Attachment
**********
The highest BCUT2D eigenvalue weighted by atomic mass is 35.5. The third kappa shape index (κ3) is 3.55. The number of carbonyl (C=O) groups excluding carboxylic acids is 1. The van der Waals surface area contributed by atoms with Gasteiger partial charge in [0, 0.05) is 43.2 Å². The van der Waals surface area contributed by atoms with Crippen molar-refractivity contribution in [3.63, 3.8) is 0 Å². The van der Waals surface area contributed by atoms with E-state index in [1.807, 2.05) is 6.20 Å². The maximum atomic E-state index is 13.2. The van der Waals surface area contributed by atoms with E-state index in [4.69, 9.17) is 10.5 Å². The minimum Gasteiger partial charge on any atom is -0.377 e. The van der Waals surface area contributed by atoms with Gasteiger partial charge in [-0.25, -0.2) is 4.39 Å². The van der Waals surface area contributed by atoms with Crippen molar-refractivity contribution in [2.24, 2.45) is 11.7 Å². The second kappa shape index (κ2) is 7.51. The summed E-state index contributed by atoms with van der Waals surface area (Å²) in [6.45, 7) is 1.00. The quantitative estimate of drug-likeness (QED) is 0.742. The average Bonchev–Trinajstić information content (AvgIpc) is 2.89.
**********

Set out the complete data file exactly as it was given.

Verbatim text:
The highest BCUT2D eigenvalue weighted by atomic mass is 35.5. The third kappa shape index (κ3) is 3.55. The number of carbonyl (C=O) groups excluding carboxylic acids is 1. The van der Waals surface area contributed by atoms with Gasteiger partial charge in [0, 0.05) is 43.2 Å². The van der Waals surface area contributed by atoms with Crippen molar-refractivity contribution in [3.63, 3.8) is 0 Å². The van der Waals surface area contributed by atoms with E-state index in [1.807, 2.05) is 6.20 Å². The maximum atomic E-state index is 13.2. The van der Waals surface area contributed by atoms with E-state index in [4.69, 9.17) is 10.5 Å². The minimum Gasteiger partial charge on any atom is -0.377 e. The van der Waals surface area contributed by atoms with Gasteiger partial charge in [-0.25, -0.2) is 4.39 Å². The van der Waals surface area contributed by atoms with Crippen molar-refractivity contribution in [2.24, 2.45) is 11.7 Å². The second kappa shape index (κ2) is 7.51. The summed E-state index contributed by atoms with van der Waals surface area (Å²) in [6.45, 7) is 1.00. The quantitative estimate of drug-likeness (QED) is 0.742. The average Bonchev–Trinajstić information content (AvgIpc) is 2.89.